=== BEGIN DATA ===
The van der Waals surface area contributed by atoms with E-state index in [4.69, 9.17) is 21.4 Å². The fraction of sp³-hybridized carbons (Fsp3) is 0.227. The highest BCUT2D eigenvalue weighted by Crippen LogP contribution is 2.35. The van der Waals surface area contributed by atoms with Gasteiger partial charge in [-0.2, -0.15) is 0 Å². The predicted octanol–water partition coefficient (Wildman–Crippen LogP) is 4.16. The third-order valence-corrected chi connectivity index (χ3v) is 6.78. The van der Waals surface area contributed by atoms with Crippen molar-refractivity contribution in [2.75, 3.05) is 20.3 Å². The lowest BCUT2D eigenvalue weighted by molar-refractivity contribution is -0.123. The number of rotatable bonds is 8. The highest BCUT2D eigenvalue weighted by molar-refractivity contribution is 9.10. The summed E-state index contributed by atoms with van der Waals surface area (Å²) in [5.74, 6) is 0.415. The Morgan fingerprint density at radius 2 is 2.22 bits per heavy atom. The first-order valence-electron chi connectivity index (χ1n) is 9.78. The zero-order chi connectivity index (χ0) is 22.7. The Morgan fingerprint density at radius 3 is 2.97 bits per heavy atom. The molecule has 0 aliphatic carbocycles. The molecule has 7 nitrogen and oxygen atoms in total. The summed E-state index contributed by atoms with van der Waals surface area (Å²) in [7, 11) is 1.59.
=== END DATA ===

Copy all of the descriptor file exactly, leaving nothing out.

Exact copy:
The van der Waals surface area contributed by atoms with E-state index in [4.69, 9.17) is 21.4 Å². The fraction of sp³-hybridized carbons (Fsp3) is 0.227. The highest BCUT2D eigenvalue weighted by Crippen LogP contribution is 2.35. The van der Waals surface area contributed by atoms with Gasteiger partial charge in [-0.2, -0.15) is 0 Å². The predicted octanol–water partition coefficient (Wildman–Crippen LogP) is 4.16. The third-order valence-corrected chi connectivity index (χ3v) is 6.78. The van der Waals surface area contributed by atoms with Crippen molar-refractivity contribution in [2.75, 3.05) is 20.3 Å². The lowest BCUT2D eigenvalue weighted by molar-refractivity contribution is -0.123. The number of rotatable bonds is 8. The highest BCUT2D eigenvalue weighted by molar-refractivity contribution is 9.10. The summed E-state index contributed by atoms with van der Waals surface area (Å²) in [5.74, 6) is 0.415. The Morgan fingerprint density at radius 2 is 2.22 bits per heavy atom. The first-order valence-electron chi connectivity index (χ1n) is 9.78. The zero-order chi connectivity index (χ0) is 22.7. The Morgan fingerprint density at radius 3 is 2.97 bits per heavy atom. The molecule has 0 aliphatic carbocycles. The molecule has 7 nitrogen and oxygen atoms in total. The summed E-state index contributed by atoms with van der Waals surface area (Å²) in [7, 11) is 1.59.